The quad helix has been proven for decades to be useful to expand unnaturally narrow arches, especially younger females. After phase one with the quad helix, the digital model and the case will have most obstructions removed for path analysis and the quad helix is virtually impossible to see.
Palatal arch bars and their sheathes are very simple devices to rotation and distallize molars creating large amounts of space to allow the pre-molars to freely drift posteriorly while holding the anteriors in a passive clear tray during Phase I.
- BRIEF SUMMARY OF THE INVENTION
Lingual arches, used on the mandibular behind the teeth, are connected to the molar band and used to upright the anterior teeth while placing gentle pressure to promote dental alveolar lateral growth. Here no lower plastic tray is used until Phase II and again there will be greater space to use while making the digital prescriptive trays for Phase II.
There is provided according to the invention a two-phase method of orthodontically correcting maloccluded teeth that includes: A first phase aesthetic treatment regimen that begins with traditional molar orthodontic appliances and therapy to rotate, align, intrude and/or level the molar area. Path analysis via a CAD/CAM to see if stripping is needed and where it is best applied based on tooth width and arch width. A clear retaining tray is made to control the balance of teeth during Phase One. After the Phase I correction, taking a new impression with the molar correction and stripping in place and a bite registration and then digitally or realistically resetting the teeth to the ideal occlusion and creating a series of plastic trays that will complete the corrections from the Phase I position to the final ideal position when a retaining tray will be used to hold the position.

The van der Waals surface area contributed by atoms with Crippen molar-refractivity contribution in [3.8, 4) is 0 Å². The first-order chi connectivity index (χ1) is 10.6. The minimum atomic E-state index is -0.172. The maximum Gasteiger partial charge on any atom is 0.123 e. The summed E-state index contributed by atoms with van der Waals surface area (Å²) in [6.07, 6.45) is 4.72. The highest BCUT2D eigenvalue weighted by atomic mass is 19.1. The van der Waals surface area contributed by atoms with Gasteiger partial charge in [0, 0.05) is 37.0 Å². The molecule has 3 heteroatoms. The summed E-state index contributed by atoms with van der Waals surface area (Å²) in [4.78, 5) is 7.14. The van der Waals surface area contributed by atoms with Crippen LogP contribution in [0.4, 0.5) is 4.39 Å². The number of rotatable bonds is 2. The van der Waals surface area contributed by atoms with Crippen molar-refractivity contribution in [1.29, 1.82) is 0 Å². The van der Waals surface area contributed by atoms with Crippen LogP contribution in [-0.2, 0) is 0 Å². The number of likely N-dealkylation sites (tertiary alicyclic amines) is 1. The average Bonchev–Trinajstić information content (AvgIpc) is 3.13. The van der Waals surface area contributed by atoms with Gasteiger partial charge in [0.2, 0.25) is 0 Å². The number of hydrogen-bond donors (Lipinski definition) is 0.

BRIEF DESCRIPTION OF THE DRAWINGS
This invention concerns an improved method of aesthetically treating more patients using a two-phase treatment plan. It starts with an impression or digital scan of the patient's teeth and bite registration being sent digitally to a 3-D modeler such as OrthoCAD where a digital model of the teeth and their relationship are established. Millimeters of crowding are determined and the type of malocclusion analyzed to chart the following process. Bands or acrylic plates as indicated are applied to the posterior molars and mechanics used to derotate, intrude, torque, expand, and/or upright the molars, creating the space for at least one tooth's worth of space in each arch. This will allow better treatment with the plastic activators on the anteriors without fixed appliance therapy and anchorage for better retention after treatment.
FIG. 1 is a perspective view of one embodiment of a traditional molar orthodontic appliance useful in the practice of the present invention.
FIG. 2 is a perspective view of another embodiment of a traditional molar orthodontic appliance useful in the practice of the present invention.
FIG. 3 is a perspective view of another embodiment of a traditional molar orthodontic appliance useful in the practice of the present invention.
FIG. 4 is a perspective view of another embodiment of a traditional molar orthodontic appliance useful in the practice of the present invention.
DETAILED DESCRIPTION OF THE INVENTION
FIG. 5 is a perspective view of a tray useful as a retainer or as one of a series of aligner trays used in the practice of the present invention.